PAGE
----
The report will also include potential actions by Interior and its bureaus to support the projects identified. In Tennessee, for example, the Department could work with state, local, and nonprofit partners to establish a new national wildlife refuge in the Paint Rock River Watershed.
The Department could also provide planning and technical assistance through the National Park Service River and Trails Conservation Assistance program to help extend the greenway in Chattanooga.
The Department of the Interior will work with each of its key bureaus – including the National Park Service, the Bureau of Land Management and the U.S. Fish and Wildlife Service – to direct available resources and personnel to make these projects a reality.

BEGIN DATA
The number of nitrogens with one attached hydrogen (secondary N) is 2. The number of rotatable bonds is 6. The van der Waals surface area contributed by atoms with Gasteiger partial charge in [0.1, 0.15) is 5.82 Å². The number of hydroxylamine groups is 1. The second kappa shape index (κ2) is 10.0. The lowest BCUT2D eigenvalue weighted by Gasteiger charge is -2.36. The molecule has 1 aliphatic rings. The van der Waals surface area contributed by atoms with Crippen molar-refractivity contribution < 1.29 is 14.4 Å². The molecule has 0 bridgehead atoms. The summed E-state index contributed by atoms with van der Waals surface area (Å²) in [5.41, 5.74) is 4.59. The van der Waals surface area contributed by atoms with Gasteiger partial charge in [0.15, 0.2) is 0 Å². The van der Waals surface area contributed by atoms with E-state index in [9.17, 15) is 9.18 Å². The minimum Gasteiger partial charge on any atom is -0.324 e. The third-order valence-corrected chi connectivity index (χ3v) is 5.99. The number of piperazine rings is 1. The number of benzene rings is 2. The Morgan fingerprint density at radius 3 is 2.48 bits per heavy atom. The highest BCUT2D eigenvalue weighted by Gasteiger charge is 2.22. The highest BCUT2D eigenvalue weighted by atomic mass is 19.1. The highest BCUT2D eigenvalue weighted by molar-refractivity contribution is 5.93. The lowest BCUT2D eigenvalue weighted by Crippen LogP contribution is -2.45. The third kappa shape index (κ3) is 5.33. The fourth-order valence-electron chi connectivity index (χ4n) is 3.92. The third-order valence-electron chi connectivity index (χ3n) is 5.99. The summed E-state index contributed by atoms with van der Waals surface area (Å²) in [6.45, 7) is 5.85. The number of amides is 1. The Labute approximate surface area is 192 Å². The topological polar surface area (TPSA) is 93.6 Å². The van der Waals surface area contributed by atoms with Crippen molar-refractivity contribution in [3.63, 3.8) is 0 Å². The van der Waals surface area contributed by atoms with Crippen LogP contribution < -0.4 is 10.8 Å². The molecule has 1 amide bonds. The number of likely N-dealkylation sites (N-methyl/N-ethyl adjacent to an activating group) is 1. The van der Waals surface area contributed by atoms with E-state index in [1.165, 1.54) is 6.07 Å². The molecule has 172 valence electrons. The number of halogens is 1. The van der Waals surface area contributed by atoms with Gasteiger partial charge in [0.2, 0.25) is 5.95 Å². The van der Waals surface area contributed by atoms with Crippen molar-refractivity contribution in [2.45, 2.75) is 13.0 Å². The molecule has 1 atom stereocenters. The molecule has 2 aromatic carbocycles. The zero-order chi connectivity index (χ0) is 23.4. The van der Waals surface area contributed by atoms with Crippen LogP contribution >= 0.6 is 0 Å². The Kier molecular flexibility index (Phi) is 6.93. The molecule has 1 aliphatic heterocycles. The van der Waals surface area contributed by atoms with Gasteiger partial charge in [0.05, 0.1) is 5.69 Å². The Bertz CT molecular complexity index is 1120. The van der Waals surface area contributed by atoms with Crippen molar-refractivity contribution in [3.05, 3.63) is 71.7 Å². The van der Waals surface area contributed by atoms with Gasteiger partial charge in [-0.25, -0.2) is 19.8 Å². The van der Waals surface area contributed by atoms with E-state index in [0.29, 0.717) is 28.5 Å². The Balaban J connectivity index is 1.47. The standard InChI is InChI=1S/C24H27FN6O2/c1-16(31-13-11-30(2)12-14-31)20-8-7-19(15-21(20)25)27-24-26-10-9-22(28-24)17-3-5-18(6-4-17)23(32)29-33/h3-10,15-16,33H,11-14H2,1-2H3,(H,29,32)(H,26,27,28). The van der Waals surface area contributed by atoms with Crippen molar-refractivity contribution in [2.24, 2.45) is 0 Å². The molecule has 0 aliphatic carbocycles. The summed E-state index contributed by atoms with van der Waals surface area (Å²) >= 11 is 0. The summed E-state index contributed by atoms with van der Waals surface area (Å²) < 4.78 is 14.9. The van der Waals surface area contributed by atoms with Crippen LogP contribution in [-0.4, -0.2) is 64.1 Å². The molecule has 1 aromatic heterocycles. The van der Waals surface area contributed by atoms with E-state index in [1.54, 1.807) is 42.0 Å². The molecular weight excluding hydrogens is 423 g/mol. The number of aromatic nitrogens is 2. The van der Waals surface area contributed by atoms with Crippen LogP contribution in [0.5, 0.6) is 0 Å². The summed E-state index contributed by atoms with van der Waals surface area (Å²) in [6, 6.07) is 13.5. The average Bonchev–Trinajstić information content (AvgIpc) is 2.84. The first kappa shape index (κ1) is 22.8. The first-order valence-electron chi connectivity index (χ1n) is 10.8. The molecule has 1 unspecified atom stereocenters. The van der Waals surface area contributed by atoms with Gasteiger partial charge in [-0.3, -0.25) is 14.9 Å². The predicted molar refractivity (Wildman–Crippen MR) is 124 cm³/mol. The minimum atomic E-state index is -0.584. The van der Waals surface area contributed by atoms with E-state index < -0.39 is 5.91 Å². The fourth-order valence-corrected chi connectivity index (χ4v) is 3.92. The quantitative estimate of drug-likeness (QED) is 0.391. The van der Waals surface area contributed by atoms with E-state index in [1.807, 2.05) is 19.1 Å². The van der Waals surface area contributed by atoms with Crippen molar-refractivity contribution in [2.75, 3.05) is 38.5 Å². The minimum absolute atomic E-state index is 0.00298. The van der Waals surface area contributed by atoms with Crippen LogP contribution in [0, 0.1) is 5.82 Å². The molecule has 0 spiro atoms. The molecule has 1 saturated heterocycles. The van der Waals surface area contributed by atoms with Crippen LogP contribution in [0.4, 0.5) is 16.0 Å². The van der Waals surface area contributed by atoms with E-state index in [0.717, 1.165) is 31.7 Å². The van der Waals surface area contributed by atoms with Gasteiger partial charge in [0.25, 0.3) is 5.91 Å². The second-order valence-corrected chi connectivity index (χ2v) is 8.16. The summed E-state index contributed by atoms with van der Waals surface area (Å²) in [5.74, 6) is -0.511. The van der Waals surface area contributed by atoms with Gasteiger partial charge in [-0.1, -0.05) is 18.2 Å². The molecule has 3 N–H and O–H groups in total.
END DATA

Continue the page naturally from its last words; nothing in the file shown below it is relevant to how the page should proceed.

“The America's Great Outdoors Initiative turns the conventional wisdom about the federal government's role in conservation on its head,” Salazar said. “Rather than dictate policies or conservation strategies from Washington, it supports grassroots, locally driven initiatives.”
For more information on the President's America's Great Outdoors initiative, click here.
To view a map of the projects already announced, click here.